The Mayor of Casterbridge
How we cite our quotes:
That the man and woman were husband and wife, and the parents of the girl in arms, there could be little doubt. No other than such relationship would have accounted for the atmosphere of domesticity which the trio carried along with them like a nimbus as they moved down the road. (1.4)
This is the opening image of the novel: a man and woman walking down a road together, a child in the woman's arms. No one speaks. The man seems contemptuously indifferent to the wife and child. And yet, the narrator assures us that it's obvious that the two are married, because a marriage brings with it a kind of "nimbus" of "domesticity" that any outside person can detect. Why should marriage bring with it a "nimbus" (a cloud)? Sounds pretty ominous.
The ruin of good men by bad wives, and, more particularly, the frustration of many a promising youth's high aims and hopes, and the extinction of his energies, by an early imprudent marriage, was the theme. (1.25)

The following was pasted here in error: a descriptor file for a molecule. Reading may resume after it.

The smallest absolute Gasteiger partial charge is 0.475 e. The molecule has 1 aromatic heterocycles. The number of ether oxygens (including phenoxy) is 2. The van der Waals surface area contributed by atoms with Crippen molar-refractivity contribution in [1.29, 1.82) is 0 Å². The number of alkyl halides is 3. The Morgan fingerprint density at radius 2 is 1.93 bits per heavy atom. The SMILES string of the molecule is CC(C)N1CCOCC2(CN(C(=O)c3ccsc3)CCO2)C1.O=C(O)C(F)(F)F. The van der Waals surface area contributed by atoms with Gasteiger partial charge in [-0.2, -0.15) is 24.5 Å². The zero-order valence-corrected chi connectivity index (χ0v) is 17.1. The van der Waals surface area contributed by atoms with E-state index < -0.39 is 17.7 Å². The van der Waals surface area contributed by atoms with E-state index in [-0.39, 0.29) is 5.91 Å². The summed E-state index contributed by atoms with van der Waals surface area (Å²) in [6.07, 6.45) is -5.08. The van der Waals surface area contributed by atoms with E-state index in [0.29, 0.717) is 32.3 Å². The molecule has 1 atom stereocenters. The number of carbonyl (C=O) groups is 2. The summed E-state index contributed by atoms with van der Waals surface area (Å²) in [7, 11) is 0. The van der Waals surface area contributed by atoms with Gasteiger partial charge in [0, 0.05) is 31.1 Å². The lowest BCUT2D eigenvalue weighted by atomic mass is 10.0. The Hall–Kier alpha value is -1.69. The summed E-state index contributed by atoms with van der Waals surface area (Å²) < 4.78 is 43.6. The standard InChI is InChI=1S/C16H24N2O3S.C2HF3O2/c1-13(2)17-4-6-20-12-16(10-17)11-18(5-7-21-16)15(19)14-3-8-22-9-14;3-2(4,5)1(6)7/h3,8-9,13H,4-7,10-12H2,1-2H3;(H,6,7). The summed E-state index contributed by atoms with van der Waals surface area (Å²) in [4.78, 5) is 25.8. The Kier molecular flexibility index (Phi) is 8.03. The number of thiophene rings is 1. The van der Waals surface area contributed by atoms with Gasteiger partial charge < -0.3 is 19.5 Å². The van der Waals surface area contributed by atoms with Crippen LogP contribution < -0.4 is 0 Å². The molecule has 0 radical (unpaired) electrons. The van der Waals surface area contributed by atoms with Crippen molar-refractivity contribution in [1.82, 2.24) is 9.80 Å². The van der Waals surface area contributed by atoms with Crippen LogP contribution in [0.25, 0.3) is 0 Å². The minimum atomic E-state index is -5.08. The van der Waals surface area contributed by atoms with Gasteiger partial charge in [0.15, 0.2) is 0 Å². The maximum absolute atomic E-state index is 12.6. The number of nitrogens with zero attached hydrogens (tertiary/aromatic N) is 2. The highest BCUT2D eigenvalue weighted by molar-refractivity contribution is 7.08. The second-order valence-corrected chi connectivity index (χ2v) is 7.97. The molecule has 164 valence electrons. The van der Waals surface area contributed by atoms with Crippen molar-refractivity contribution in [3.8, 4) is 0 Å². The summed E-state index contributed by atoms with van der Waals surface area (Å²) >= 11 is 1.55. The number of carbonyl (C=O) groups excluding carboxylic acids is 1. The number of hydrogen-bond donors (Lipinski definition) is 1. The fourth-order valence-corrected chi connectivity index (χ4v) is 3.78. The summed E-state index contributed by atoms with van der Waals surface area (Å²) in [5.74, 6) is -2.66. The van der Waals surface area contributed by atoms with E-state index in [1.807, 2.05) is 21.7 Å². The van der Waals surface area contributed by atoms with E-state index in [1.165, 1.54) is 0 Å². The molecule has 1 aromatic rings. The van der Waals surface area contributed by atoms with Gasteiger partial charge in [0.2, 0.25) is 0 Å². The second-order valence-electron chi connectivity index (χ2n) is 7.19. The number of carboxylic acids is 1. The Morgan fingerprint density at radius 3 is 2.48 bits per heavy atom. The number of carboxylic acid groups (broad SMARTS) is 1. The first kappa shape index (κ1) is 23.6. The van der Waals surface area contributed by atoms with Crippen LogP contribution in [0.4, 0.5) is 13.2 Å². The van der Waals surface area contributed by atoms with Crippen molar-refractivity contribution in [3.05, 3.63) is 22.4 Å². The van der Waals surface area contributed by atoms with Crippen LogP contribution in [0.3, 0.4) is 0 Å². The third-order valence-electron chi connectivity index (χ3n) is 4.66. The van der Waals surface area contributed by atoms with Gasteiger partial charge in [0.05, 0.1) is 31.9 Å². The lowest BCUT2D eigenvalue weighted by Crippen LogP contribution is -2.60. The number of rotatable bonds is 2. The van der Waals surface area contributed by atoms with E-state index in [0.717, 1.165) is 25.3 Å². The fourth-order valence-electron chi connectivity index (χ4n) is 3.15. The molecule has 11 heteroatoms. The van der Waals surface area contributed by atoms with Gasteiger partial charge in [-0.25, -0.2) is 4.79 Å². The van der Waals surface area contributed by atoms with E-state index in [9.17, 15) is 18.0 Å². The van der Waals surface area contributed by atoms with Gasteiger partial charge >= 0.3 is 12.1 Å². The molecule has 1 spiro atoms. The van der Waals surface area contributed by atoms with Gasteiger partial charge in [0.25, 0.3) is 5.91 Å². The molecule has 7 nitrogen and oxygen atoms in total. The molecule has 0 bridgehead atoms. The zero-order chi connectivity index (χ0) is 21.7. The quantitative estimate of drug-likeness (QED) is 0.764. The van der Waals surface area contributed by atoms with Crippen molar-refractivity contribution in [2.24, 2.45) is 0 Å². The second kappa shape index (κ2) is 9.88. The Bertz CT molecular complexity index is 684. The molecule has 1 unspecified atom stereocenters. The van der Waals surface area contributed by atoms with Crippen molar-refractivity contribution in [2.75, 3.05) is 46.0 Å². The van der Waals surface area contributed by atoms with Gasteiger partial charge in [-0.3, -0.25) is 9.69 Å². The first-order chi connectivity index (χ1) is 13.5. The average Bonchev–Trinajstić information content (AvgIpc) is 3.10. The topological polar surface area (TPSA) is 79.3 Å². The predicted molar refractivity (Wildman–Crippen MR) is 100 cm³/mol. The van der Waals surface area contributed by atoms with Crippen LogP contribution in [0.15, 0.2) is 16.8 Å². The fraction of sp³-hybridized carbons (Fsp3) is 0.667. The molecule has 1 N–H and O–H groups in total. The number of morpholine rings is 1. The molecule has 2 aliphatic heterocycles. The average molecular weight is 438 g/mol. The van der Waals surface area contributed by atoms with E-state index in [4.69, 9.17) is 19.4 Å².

The man (who still hasn't been named yet) keeps harping, in public and in front of his wife, about what a pain marriage is. He makes generalizations about how wives ruin their husbands. We don't directly hear what the man is saying; the narrator describes it in general terms. This could have the effect of making the man's complaints seem more reasonable, or at least fairly commonplace.
For my part I don't see why men who have got wives, and don't want 'em, shouldn't get rid of 'em as these gipsy fellows do their old horses. (1.30)
The man takes things a little far when he makes a comparison between wives and "old horses."